Human brain weight Wiki

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The “Selfish Brain” theory describes the characteristic of the human brain to cover its own, comparably high energy requirements with the utmost of priorities when regulating energy fluxes in the organism. The brain behaves selfishly in this respect. The "Selfish brain" theory amongst other things provides a possible explanation for the origin of obesity, the severe and pathological form of overweight. The Luebeck obesity and diabetes specialist Achim Peters developed the fundamentals of this theory between 1998 and 2004. The interdisciplinary “Selfish Brain: brain glucose and metabolic syndrome” research group headed by Peters and supported by the German Research Foundation (DFG) at the University of Luebeck has in the meantime been able to reinforce the basics of the theory through experimental research.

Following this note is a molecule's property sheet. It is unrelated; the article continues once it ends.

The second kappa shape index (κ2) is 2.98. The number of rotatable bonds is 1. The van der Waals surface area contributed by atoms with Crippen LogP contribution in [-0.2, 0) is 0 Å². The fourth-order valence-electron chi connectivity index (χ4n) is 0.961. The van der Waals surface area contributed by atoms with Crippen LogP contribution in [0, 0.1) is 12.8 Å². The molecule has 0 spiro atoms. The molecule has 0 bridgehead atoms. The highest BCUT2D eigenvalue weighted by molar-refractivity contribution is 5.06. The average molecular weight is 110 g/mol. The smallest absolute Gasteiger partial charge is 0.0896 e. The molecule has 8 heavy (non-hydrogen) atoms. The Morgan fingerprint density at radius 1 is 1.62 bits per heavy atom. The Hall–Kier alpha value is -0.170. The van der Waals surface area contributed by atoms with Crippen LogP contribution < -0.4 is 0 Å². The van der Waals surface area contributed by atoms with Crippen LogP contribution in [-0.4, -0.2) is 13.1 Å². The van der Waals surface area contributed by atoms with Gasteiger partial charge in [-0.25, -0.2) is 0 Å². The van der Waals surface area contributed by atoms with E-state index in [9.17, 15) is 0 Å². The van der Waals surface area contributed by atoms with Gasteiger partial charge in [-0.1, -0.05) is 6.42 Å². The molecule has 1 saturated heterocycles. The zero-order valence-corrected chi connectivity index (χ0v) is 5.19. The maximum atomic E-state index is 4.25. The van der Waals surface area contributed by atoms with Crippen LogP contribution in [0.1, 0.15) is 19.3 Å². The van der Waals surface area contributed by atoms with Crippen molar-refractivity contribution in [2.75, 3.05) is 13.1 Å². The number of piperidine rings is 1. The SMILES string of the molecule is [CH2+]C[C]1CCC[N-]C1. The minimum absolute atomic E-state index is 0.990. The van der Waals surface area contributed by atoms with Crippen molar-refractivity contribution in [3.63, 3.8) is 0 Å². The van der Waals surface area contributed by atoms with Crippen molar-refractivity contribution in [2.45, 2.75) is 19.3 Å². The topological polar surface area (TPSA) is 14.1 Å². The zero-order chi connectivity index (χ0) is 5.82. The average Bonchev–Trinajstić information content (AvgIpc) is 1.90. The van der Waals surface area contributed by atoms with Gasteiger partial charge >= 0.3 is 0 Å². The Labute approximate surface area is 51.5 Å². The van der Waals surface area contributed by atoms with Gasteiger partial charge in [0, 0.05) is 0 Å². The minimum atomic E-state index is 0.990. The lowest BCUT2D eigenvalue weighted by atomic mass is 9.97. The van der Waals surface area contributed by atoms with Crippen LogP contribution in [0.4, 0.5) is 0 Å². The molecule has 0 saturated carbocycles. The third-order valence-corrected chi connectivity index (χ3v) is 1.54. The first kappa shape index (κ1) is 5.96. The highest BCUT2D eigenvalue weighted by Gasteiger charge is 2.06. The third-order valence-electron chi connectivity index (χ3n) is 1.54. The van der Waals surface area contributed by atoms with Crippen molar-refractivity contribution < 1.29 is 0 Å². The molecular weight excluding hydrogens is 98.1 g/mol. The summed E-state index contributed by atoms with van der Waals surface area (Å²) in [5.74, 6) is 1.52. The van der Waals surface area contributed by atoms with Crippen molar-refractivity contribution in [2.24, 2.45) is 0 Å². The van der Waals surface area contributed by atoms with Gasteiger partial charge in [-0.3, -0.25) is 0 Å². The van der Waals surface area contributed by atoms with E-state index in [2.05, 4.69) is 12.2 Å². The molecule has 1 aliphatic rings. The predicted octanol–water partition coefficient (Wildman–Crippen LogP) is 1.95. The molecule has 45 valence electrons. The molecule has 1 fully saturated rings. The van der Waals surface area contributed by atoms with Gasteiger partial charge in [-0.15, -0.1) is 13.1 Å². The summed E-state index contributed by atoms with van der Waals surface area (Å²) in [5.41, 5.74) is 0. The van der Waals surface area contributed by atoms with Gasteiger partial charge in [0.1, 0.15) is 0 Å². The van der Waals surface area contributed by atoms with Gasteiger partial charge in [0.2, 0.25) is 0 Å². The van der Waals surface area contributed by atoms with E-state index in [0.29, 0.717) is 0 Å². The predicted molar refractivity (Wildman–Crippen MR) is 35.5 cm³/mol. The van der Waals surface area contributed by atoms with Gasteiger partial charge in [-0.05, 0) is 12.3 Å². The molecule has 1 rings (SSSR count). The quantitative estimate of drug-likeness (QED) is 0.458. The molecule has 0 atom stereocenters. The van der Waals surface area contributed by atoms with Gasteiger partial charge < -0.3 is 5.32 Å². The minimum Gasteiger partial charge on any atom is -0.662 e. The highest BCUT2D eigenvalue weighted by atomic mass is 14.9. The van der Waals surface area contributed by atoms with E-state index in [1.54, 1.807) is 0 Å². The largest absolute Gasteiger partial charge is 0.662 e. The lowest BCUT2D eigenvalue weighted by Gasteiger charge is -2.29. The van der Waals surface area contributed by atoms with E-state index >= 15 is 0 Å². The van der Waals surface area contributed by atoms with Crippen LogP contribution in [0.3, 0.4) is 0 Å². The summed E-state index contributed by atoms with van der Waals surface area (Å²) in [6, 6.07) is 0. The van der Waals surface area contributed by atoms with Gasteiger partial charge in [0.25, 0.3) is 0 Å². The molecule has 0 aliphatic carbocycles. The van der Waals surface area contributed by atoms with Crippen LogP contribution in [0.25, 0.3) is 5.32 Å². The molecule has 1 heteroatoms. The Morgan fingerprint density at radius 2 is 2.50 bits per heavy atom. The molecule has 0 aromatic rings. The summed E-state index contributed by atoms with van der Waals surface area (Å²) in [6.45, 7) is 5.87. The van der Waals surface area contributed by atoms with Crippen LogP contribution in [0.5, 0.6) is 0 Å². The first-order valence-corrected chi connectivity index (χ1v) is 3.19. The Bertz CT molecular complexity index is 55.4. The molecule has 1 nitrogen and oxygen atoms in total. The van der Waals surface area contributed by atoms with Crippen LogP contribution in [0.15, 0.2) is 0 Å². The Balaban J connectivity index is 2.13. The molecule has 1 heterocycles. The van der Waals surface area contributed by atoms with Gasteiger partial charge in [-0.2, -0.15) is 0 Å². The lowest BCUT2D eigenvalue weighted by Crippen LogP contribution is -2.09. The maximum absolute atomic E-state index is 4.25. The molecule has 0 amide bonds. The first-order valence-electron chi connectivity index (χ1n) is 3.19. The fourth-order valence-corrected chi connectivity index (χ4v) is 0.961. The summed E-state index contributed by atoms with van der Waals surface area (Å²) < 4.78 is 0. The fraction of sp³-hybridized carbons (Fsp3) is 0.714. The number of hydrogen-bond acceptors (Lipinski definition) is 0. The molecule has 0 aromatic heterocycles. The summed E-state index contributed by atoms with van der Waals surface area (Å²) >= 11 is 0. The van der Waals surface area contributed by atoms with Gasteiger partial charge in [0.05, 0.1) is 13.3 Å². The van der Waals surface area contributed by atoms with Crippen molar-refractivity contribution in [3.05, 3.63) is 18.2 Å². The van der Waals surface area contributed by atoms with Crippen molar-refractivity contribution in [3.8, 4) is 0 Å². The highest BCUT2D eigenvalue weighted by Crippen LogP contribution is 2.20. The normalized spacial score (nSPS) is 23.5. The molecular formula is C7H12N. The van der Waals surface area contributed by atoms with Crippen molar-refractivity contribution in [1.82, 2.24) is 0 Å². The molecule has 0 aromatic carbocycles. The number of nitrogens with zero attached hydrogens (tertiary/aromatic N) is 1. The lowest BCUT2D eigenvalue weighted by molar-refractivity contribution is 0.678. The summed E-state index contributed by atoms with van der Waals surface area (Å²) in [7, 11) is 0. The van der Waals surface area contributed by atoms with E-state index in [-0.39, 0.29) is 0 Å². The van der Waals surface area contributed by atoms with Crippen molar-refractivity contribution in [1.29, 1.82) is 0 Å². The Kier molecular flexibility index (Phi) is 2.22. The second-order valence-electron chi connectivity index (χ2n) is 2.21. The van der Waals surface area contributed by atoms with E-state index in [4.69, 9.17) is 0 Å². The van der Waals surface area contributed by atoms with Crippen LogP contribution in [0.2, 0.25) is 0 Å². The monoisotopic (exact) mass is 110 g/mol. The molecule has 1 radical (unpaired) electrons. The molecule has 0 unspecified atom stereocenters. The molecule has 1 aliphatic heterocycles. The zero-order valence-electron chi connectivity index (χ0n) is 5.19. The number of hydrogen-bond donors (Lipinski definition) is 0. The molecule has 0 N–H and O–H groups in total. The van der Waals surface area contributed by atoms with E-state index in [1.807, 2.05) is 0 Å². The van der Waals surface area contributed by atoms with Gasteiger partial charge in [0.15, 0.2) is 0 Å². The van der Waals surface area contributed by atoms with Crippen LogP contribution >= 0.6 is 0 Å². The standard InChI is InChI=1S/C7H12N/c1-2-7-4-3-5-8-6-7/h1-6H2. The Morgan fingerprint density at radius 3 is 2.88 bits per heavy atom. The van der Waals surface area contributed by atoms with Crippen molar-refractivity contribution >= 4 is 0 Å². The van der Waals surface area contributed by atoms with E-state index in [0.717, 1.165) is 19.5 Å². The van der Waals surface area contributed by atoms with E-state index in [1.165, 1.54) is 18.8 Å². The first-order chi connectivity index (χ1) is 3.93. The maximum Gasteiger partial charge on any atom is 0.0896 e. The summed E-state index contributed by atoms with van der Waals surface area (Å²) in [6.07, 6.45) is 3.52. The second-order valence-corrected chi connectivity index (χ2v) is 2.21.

Investigative approach of the Selfish Brain theory[edit]

The brain performs many functions for the human organism. Most are of a cognitive nature or concern the regulation of the motor system. A previously lesser investigated aspect of brain activity was the regulation of energy metabolism. The "Selfish Brain" theory shed new light on this function. This theory states that the brain behaves selfishly by controlling energy fluxes in such a way that it allocates energy to itself before the needs of the other organs are satisfied. The internal energy consumption of the brain is very high. Although its mass constitutes only 2% of the entire body weight, it consumes 20% of the carbohydrates ingested over a 24-hour period. This corresponds to 100 g of glucose per day, or half the daily requirement for a human being. A 30-year-old office worker with a body weight of 75 kg and a height of 1.85 m consumes approx. 200 g glucose per day.

Before now the scientific community assumed that the energy needs of the brain, the muscles and the organs were all met in parallel. The hypothalamus, an area of the upper brainstem, was thought to play a central role in regulating two feedback loops within narrow limits.

  • The "lipostatic theory" established by Gordon C Kennedy in 1953 describes the fat deposition feedback system.[

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